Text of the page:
Our Beloved Sponsors

May 16, 2020

More than ever, we’re thankful for having sponsors who stick by us. It’s thanks to their support that we’re able to bring you content every day. So, twice a month, we like to give them a special shoutout. Doing so allows us to recognize them for their support and update readers on our sponsors’ latest happenings.

For the last few weeks, the team at Proper Cloth has been busy designing a better face mask. Since the CDC began recommending that all Americans wear a protective mask when they go out in public, hundreds of companies have retooled their business to go into facial mask production. Most, however, follow some simple templates and use on-hand materials.

Proper Cloth’s mask is unique. On a basic level, it’s bigger. The sides cover almost your entire cheek, and the bottom wraps under your chin. Additionally, the company put a moldable metal nose bridge at the top, which you can use to press the masks more securely against your face. Together, these two features help close the gaps on the sides and top of the mask, which other designs leave open. Proper Cloth even offers their masks in two sizes — large and small — so they fit a broader range of face shapes.

Most importantly, Proper Cloth’s masks are made from three layers of material. The shell is constructed from smooth, pure cotton that’s treated with an antimicrobial finish. Between those two layers is a non-woven, state-of-the-art polypropylene filter. This material has a higher filtration capacity than standard cotton fabrics, which makes these masks more protective. In lab tests, they’ve been certified to filter more than 85% of particles sized 0.3 microns. Proper Cloth’s masks are a little more expensive at $25 each (or 3 for $50, 10 for $150, and 60 for $800). However, they’re washable and reusable. The company recommends handwashing them with soap and letting them air dry.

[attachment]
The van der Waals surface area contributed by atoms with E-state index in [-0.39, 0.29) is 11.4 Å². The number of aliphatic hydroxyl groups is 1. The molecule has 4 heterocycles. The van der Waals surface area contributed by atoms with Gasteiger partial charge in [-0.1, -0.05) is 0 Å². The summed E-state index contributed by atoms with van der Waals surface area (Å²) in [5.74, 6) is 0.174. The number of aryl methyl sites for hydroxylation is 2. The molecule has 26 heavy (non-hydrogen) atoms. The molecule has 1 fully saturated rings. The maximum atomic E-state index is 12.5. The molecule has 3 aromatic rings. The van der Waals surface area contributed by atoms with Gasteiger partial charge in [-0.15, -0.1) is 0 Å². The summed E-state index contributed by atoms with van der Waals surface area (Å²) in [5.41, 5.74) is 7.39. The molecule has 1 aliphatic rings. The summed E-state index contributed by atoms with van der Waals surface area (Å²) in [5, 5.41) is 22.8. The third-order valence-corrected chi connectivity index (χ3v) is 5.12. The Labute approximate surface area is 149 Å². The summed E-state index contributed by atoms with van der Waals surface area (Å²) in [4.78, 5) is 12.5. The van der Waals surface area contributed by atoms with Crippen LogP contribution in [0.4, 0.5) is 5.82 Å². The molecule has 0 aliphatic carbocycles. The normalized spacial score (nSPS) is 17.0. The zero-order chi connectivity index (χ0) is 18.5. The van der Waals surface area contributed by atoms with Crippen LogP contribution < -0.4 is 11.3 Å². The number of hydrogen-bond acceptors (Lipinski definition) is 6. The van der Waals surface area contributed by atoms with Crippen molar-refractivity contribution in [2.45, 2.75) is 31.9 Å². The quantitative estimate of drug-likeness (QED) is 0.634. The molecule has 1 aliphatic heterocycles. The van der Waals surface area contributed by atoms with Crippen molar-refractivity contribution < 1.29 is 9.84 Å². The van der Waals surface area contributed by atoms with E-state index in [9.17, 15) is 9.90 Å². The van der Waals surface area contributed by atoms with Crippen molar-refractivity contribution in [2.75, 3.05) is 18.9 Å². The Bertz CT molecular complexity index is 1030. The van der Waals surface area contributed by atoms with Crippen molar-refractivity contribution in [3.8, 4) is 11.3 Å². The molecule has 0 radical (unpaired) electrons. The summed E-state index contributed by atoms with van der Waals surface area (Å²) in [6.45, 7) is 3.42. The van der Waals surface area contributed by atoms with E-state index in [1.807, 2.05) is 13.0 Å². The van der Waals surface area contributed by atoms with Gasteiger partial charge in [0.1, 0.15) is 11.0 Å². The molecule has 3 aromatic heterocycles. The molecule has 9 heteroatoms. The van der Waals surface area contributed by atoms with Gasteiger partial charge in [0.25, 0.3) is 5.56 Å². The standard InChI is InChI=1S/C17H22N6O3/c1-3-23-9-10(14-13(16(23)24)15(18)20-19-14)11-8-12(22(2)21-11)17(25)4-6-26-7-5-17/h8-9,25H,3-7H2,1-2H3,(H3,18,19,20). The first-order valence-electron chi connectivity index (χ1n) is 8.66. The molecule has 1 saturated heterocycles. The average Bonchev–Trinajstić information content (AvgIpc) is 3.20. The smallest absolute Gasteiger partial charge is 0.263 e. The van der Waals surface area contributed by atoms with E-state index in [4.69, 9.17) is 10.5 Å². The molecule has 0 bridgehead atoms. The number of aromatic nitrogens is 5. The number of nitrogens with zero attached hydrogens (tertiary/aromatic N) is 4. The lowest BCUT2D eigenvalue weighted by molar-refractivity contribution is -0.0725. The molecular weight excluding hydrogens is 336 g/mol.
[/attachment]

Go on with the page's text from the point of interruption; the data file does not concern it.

Long-time readers know Chipp supplies the most affordable grenadine neckties. They source their silks from the same Italian mills as top-end brands, but their ties start at a much more affordable $45 (grenadines are $60 and, like everything Chipp sells, are made in New York City). Paul Winston, the shop’s owner, tells me he can’t imagine charging much more because he remembers what neckties used to cost fifty years ago, back when his family’s business dressed men such as President John F. Kennedy, Andy Warhol, and Joe DiMaggio.

If you’re looking for your first grenadine, consider three colors: black, some sort of dark blue, and silver. Black can look severe in certain contexts, which is why it’s often not recommended for suits or socks, but the color manages to be neutral for grenadines and knit ties. You can wear a black grenadine with navy suits, tobacco linen suits, and brown tweeds. Dark blue, either in the shade matching your navy suits or one shade lighter, is equally versatile (a dark blue tie can also be an excellent way to visually anchor a light-colored sport coat, which could otherwise float away from you). Lastly, silver grenadines are for guys who only wear ties on special occasions — weddings, fancy parties, and other formal gatherings. Silver ties look less like office-clothes than their dark blue counterparts, and the textured grenadine weave here keeps these from looking cheap and shiny.



Last month, Sendhil Mullainathan penned an op-ed for The New York Times, titled “We All Need Small Businesses; Don’t Let Them Die.” The article was about how his mother owned and operated a small video store in California. Having seen first-hand the role that small enterprise played in his family and community, Mullainathan stressed that such operations aren’t just critical to our economy, but also the character of our nation. “By the time the coronavirus crisis is over,” he wrote, “we might emerge from our homes only to find some of our favorite shops, gyms, and restaurants permanently shuttered.”